London: The UK on Friday (local time) approved WikiLeaks founder Julian Assange's extradition to the US where he faces espionage charges.
Assange's organisation marked the decision as a "dark day for press freedom," after UK Home Secretary Priti Patel signed the extradition order, reported CNN.
This is a dark day for Press freedom and British democracy. Anyone who cares about freedom of expression should be deeply ashamed," Wikileaks added.
A London court issued a formal extradition order back in April, leaving Patel to rubber-stamp his transfer to the US after a years-long legal battle.
The decision will likely see months more of legal wrangling as Jennifer Robinson, Assange's legal counsel, said Friday that an appeal would be brought and that the case could ultimately be taken to the European Court of Human Rights in Strasbourg.
In a Friday statement, Wikileaks asserted that Assange "committed no crime and is not a criminal," adding that he is a "journalist and a publisher" who "is being punished for doing his job."
The Home Office stressed on Friday that the UK courts have not found that extradition of Assange would be incompatible with his human rights.
"The UK courts have not found that it would be oppressive, unjust or an abuse of process to extradite Assange. Nor have they found that extradition would be incompatible with his human rights, including his right to a fair trial and to freedom of expression, and that whilst in the US he will be treated appropriately, including in relation to his health," it said in a statement announcing the order.
Assange has the right to appeal against Friday's decision within 14 days, it added.
Meanwhile, Assange's wife, Stella Moris, in a press conference said that the UK "should not be engaging in persecution on behalf of a foreign power that is out for revenge... that foreign power committed crimes which Julian put into the sunlight."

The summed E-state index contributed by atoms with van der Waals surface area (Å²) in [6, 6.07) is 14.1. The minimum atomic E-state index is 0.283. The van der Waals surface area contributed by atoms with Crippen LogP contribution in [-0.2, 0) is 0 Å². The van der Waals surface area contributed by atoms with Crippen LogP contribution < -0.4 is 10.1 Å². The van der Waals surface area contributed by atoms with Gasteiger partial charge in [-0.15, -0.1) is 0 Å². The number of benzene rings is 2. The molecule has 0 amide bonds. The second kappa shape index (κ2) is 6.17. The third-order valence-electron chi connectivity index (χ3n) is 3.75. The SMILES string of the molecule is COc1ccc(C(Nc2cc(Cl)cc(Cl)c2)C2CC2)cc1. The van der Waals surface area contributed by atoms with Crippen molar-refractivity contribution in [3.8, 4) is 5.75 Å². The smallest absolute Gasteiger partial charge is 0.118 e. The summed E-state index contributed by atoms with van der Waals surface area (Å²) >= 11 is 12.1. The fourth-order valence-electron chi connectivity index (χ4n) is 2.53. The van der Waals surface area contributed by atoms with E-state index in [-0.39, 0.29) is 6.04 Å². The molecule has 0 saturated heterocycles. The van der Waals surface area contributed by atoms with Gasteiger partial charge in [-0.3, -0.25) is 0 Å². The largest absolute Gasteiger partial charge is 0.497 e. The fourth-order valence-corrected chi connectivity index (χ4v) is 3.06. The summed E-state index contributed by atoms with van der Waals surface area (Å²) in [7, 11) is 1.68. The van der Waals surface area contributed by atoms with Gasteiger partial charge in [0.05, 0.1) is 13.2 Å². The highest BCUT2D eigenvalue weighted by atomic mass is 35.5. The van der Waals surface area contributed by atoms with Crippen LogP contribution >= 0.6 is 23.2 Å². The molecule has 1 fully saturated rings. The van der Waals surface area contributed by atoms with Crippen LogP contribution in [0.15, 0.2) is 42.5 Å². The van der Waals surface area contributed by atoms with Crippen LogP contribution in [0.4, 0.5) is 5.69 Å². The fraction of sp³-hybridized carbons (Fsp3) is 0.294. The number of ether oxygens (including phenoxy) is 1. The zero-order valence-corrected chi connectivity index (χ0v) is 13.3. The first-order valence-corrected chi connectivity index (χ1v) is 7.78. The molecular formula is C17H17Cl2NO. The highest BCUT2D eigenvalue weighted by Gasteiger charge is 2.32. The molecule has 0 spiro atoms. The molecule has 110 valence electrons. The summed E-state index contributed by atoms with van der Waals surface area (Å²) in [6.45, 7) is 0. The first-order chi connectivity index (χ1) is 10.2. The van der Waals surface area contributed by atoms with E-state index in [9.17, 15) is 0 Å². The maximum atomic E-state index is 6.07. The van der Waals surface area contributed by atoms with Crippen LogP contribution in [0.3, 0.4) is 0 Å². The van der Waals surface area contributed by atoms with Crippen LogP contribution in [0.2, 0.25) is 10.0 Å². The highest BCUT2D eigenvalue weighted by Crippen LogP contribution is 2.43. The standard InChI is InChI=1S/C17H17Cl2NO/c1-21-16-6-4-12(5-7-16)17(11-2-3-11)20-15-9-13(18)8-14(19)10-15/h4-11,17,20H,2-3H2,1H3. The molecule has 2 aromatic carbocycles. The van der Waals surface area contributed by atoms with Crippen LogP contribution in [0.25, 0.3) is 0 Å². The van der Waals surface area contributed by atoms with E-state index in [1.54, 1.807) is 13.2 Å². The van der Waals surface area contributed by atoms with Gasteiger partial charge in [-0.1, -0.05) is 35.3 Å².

Assange is currently in the high-security Belmarsh Prison in London, where he has been held since being dragged out of the Ecuadorian embassy in London three years ago, reported CNN.
He is wanted in the US on 18 criminal charges after WikiLeaks published thousands of classified files and diplomatic cables in 2010. If convicted, Assange faces up to 175 years in prison.
His extradition has been the subject of numerous court dates since his arrest, which took place after Assange sought diplomatic refuge in the embassy for seven years.
Rights groups have expressed concerns over the US's indictment of Assange, saying it undermines freedom of the press.
"Allowing Julian Assange to be extradited to the US would put him at great risk and sends a chilling message to journalists the world over," Agnes Callamard, Amnesty International secretary-general, said in a statement Friday.
On Friday, Australia's Foreign Office issued a statement noting the UK decision to extradite Assange, who is an Australian citizen, adding, "We will continue to convey our expectations that Assange is entitled to due process, humane and fair treatment, access to proper medical care, and access to his legal team."
"We will continue to express this view to the governments of the United Kingdom and the United States," it said.